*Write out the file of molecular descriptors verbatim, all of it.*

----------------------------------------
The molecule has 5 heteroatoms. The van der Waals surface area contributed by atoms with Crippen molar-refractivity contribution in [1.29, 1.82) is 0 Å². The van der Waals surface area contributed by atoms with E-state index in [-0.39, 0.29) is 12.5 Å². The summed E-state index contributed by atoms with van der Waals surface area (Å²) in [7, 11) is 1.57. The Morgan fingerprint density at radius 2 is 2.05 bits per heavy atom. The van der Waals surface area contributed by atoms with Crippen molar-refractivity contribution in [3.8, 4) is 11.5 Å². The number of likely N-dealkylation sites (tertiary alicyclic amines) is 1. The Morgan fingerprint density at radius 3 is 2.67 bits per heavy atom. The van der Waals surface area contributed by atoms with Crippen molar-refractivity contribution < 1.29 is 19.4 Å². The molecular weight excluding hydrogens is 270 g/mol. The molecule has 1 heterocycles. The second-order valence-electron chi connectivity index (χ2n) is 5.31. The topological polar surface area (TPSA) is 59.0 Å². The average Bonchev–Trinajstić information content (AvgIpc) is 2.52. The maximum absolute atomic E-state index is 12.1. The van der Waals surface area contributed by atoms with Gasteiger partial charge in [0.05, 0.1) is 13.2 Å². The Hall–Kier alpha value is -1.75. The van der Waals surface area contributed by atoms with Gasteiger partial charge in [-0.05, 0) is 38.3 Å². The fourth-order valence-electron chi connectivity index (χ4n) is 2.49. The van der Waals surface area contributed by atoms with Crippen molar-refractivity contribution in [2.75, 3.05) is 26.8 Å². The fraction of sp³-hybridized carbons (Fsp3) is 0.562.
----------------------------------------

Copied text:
The molecule has 5 heteroatoms. The van der Waals surface area contributed by atoms with Crippen molar-refractivity contribution in [1.29, 1.82) is 0 Å². The van der Waals surface area contributed by atoms with E-state index in [-0.39, 0.29) is 12.5 Å². The summed E-state index contributed by atoms with van der Waals surface area (Å²) in [7, 11) is 1.57. The Morgan fingerprint density at radius 2 is 2.05 bits per heavy atom. The van der Waals surface area contributed by atoms with Crippen molar-refractivity contribution in [3.8, 4) is 11.5 Å². The number of likely N-dealkylation sites (tertiary alicyclic amines) is 1. The Morgan fingerprint density at radius 3 is 2.67 bits per heavy atom. The van der Waals surface area contributed by atoms with Crippen molar-refractivity contribution < 1.29 is 19.4 Å². The molecular weight excluding hydrogens is 270 g/mol. The molecule has 1 heterocycles. The second-order valence-electron chi connectivity index (χ2n) is 5.31. The topological polar surface area (TPSA) is 59.0 Å². The average Bonchev–Trinajstić information content (AvgIpc) is 2.52. The maximum absolute atomic E-state index is 12.1. The van der Waals surface area contributed by atoms with Gasteiger partial charge in [0.05, 0.1) is 13.2 Å². The Hall–Kier alpha value is -1.75. The van der Waals surface area contributed by atoms with Gasteiger partial charge in [-0.05, 0) is 38.3 Å². The fourth-order valence-electron chi connectivity index (χ4n) is 2.49. The van der Waals surface area contributed by atoms with Crippen molar-refractivity contribution in [2.75, 3.05) is 26.8 Å². The fraction of sp³-hybridized carbons (Fsp3) is 0.562.